You don’t need to be reminded of the benefits of an al fresco happy hour. After all, terraces are revered for good reason. But putting a bar on a rooftop elevates the experience even further – both literally and figuratively. Here are four projects that prove that summer drinks are best served on ice – and in the sky.
Broadview Hotel (Toronto)
In Azure‘s profile of interior design firm DesignAgency, co-founder Matthew Davis implored Torontonians to look east. That’s because there’s revitalization – and lots of it – happening in the city’s formerly sleepy-meets-scuzzy eastern fringe, where the long-awaited Broadview Hotel has taken root. DesignAgency transformed the red brick Romanesque building, which was previously a strip club, into a 58-room boutique hotel punctuated by rooftop spaces that became an immediate hit.
As one climbs through the Broadview Hotel’s five storeys, the surroundings become increasingly modern until the building is topped off by a rooftop bar and adjoining terrace. Here, panoramic windows show the breadth of Toronto: the skyscrapers, the brick bungalows, the rivers that carve through the city. Visitors take it in through a 360-degree glass facade and a pyramid-like skylight, with macrame planters bringing pops of green indoors. The outdoor space, complete with a neon “no vacancy” sign – a completely unironic statement in Toronto – has a dedicated bar/kitchen and mirrored windows that reflect the building’s turrets. But the view, of skyscrapers rising above and Queen St. East bustling below, is the real draw.
Westlight at the William Vale (Brooklyn)
At a recent edition of Azure Talks, Studio Munge‘s Alessandro Munge noted that he designs around individuality. “For leaders in design,” he said, “the responsibility is around creation, not replication. We create with the end user in mind.” Munge achieved that with Westlight at the William Vale. Perched 22 storeys up, there may be no bar in Brooklyn quite like it. Designed for travellers and locals alike, the venue was designed to balance intimacy with the splendour of Manhattan’s skyline.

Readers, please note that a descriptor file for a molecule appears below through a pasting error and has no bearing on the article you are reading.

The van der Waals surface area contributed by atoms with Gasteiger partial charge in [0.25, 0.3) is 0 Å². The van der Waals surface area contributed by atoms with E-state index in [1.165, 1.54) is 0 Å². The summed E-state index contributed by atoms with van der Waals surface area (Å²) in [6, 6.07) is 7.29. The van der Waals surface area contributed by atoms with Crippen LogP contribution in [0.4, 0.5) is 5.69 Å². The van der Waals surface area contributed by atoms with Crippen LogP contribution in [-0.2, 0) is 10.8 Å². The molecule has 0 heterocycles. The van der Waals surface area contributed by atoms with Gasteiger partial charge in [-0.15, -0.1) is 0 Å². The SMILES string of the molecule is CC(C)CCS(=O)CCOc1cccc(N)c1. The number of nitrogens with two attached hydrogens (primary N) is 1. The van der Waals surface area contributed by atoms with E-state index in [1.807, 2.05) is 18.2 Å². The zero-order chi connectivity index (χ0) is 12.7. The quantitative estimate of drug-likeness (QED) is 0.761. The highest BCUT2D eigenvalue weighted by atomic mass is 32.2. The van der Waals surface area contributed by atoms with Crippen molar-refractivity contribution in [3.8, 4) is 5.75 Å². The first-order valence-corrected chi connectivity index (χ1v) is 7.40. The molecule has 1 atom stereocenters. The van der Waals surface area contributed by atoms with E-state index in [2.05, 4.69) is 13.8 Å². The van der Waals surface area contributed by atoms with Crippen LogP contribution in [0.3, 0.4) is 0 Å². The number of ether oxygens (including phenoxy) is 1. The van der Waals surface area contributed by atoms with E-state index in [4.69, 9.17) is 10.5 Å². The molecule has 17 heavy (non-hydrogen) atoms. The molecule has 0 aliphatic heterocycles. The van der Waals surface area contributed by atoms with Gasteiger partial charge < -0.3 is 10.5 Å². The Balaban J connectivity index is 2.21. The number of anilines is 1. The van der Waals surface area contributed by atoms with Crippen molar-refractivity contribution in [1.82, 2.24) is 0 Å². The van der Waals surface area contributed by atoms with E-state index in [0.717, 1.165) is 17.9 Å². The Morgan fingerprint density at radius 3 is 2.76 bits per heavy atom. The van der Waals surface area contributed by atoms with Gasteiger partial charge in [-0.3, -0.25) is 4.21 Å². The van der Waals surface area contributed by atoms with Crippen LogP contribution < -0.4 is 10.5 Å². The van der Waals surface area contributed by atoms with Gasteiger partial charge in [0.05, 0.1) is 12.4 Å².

Munge designed the space for subtle surprise. Visitors enter Westlight through a corridor featuring contrasting patterned walls and tiled floors. They emerge into a room that employs welcoming, sensual materials – black iron, leather, velvet, stone – contrasted with floor-to-ceiling windows. Those windows face west from its Brooklyn perch, bringing Manhattan, Queens and Brooklyn into focus – providing a commanding backdrop.
White City House (London)
In West London, the former world headquarters of the BBC, designed by Graham Dawbarn, has been transformed into a private members club. Namely, for Soho House, the culture- and media-focused club that now boasts 20 locations worldwide. A ground-level bar called The Allis, which is open to the public, gives a sense of what interior designer Alice Lund imagined for the hotel refresh: there’s mid-century opulence on display, here, featuring velvet upholstered chairs, terrazzo floors and fluted walls throughout.
Yet White City House’s finest bar space is 10 storeys above. Its upper two floors feature green rooms for member events, a rooftop pool, a games room, a bar and terrace space. On the ninth floor, a bar is linked to a palm-studded terrace (above); with glassy views extending in every direction – including to the skies – it’s part patio, part greenhouse.
Climb another floor still, and a 17-metre pool connects to yet another bar, this one shaded by more greenery, light-gloss painted timber ceilings and custom, orb-shaped lighting. Soho Club members will surely appreciate the fact that Top of the Pops was once filmed here, but we reckon they’ll appreciate the unobstructed view of The Shard just as much.
Terrazza Timberland (Mexico City)
In Mexico City, it’s possible to sip horchata outdoors year round. Accordingly, it’s a city filled with enviable outdoor spaces, from the gardens of the Michel Rojkind-designed Mercado Roma to to the chic rooftop of Condesa DF. But few can top the scenery provided by Terrazza Timberland, an event space defined by its view of the bustling Plaza de la República in downtown Mexico City.
Designed by local firm A-001 Taller de Arquitectura – the terrace was completed in collaboration with Timberland, a brand long associated with the great outdoors, and developer Reman Holdings. It was conceived as a “different way for promoting a brand: making a contribution to the city and taking advantage from disused spaces.” Spread over 325 square meters, it “extended the vertical structural elements” and added rainwater canals, a deck frame, a terrace and a zinc-plated roof atop an existing building. Patrons sit in booths separated by glass partitions, each providing a view of the Revolution Monument. We must say: this is marketing done right.